A new report on the development of The Day Before and studio Fntastic details numerous poor labor practices.
Sixteen former Fntastic employees, one volunteer and seven employees of Mytona, the game’s publisher, have spoken to the German magazine GameStar and the YouTube channel Game Two to explain the mistreatment suffered. The interviewees speak of toxic management, especially by co-founders Eduard and Aysen Gotovtsev, lack of direction in the project, crunch and very questionable treatment of workers.
Game Two’s sources, for example, explain that the Gotovtsev brothers fired employees as they saw fit and imposed fines if they were not satisfied with the work performed. On one occasion, two employees had to pay a fine of almost two thousand dollars for, according to management, providing “low quality” voice recordings.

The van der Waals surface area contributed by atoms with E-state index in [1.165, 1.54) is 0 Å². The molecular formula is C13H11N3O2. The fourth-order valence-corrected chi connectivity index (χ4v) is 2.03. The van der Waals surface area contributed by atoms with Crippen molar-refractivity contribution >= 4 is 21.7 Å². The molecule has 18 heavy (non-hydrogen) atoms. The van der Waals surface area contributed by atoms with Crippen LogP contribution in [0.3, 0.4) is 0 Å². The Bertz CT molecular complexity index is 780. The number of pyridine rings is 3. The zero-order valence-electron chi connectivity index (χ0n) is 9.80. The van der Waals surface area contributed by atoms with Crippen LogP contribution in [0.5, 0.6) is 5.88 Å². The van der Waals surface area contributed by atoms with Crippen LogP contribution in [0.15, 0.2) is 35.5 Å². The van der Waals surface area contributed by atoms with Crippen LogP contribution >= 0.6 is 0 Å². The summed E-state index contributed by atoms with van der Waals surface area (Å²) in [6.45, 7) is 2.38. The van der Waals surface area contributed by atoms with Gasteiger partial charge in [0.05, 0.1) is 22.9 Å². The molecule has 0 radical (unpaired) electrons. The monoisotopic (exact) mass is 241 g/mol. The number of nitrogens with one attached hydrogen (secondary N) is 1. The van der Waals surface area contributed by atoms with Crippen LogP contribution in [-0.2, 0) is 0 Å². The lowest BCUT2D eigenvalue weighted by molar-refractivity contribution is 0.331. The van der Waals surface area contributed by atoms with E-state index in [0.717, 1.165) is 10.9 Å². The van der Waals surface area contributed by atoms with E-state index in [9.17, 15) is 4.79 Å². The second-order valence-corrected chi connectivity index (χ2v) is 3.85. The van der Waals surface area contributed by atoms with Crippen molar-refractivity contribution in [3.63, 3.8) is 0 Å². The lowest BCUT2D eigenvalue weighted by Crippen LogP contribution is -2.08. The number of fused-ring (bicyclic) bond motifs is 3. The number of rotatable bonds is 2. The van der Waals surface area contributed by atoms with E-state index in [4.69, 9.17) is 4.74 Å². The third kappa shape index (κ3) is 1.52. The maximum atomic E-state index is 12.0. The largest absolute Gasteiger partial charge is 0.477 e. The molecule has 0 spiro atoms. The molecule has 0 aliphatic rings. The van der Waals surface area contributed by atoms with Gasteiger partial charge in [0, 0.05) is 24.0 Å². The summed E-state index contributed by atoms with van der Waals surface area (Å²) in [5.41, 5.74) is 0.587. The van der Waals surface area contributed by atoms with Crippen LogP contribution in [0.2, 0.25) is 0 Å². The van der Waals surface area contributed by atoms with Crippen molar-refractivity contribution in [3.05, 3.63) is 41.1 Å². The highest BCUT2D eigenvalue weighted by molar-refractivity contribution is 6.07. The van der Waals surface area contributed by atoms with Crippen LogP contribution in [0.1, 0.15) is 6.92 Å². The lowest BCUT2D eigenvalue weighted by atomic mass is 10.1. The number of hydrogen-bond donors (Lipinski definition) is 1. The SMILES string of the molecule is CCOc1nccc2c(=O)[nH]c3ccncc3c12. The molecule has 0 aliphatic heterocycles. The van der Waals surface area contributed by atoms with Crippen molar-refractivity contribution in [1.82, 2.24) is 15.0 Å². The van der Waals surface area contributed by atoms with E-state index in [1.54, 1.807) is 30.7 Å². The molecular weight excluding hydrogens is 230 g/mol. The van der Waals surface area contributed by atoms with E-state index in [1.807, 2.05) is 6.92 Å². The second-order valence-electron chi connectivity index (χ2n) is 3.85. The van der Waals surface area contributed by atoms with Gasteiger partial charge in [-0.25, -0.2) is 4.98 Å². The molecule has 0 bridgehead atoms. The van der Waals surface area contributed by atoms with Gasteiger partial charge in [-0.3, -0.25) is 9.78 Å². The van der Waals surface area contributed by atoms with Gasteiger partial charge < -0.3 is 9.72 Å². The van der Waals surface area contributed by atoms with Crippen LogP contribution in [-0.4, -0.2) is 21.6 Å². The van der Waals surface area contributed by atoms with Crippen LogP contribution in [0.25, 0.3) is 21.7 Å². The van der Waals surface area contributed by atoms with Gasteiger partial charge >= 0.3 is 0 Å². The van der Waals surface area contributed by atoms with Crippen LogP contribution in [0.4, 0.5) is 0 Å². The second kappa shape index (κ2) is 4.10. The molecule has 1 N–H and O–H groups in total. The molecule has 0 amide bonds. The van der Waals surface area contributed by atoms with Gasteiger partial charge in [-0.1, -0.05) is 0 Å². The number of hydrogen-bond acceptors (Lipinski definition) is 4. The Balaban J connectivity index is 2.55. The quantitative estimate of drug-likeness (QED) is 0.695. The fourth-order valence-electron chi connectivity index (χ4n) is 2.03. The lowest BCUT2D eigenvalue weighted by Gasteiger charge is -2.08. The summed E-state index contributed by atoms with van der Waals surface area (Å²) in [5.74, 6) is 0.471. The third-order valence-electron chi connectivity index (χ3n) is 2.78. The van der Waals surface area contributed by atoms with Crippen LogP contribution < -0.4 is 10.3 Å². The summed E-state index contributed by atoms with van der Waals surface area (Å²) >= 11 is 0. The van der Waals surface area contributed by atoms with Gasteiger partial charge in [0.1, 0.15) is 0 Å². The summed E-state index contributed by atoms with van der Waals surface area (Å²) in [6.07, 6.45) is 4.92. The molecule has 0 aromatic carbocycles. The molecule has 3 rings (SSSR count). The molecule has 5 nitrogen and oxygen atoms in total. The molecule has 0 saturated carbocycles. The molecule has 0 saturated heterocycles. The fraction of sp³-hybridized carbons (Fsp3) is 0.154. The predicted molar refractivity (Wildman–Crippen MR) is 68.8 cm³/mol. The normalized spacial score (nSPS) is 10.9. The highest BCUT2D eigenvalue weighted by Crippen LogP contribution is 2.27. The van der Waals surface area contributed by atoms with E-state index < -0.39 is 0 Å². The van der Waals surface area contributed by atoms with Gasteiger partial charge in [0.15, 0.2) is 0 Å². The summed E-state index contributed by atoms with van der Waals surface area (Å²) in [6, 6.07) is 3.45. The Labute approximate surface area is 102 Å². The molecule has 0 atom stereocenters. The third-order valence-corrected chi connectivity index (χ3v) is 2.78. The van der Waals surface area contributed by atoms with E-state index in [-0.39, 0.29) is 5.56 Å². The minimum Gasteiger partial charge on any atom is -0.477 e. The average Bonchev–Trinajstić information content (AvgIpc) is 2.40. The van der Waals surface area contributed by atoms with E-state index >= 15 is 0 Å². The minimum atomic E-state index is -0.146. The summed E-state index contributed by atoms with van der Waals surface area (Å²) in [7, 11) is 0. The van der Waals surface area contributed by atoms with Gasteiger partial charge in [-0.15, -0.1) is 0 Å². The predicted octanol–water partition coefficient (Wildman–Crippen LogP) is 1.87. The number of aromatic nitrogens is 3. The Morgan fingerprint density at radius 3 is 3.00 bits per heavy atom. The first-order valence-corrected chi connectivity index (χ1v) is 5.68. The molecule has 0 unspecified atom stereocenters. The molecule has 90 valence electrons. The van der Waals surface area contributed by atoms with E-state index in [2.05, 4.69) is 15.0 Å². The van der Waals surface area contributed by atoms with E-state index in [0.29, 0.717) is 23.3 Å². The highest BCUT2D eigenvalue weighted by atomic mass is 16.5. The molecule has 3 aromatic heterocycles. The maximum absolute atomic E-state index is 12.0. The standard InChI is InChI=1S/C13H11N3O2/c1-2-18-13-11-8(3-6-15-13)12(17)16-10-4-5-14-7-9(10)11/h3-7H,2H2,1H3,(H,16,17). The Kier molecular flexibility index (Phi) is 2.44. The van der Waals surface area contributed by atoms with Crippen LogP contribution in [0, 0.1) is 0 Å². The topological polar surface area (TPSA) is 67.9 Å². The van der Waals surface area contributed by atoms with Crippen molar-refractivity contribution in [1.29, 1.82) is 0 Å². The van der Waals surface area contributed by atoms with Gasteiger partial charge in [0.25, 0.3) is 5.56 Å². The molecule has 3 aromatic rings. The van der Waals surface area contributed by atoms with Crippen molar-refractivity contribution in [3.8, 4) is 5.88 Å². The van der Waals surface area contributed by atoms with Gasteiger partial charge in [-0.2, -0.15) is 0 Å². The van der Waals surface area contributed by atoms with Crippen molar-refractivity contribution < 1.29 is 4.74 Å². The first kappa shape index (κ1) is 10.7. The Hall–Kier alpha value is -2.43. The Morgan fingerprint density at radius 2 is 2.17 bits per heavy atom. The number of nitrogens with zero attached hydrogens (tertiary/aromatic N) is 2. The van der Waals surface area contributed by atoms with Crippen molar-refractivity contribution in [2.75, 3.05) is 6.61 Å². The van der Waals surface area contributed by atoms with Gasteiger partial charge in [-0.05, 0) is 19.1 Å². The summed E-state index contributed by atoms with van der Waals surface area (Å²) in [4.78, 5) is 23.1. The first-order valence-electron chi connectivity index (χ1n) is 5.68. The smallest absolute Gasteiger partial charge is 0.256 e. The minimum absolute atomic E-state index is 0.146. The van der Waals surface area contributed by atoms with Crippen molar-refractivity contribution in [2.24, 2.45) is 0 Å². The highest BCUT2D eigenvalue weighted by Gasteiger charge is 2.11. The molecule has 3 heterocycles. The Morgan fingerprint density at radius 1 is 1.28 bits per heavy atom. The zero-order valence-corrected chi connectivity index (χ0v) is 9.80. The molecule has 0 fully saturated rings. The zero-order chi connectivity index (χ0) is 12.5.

A message in the company chat obtained by Game Two also shows how Eduard Gotovtsev announces the dismissal of an employee “due to lack of will.”
Employees have also detailed how Fntastic’s internal communications platform, called Continent, was used to monitor productivity, and even personal computers were monitored when working from home. This, they say, caused “enormous psychological stress.”
Crunch, furthermore, was “omnipresent” in the company. There are sources that speak of work days of up to sixteen hours a day, without weekends or free time.
Another complaint is “a lack of clear vision” as to the direction of development. It was common, according to these sources, for large portions of the game to be redone to follow the trends of the latest titles released on the market, discarding all previous work.
We already know the final product of this whole disaster: The Day Before was published in December in an indefensible state and without fulfilling what was promised, Fntastic announced its closure four days later and a month later the servers were permanently closed. The studio briefly reappeared last week, issuing a strange, lengthy statement (deleted shortly after) in which they claimed to have been victims of “a hate campaign” on social media.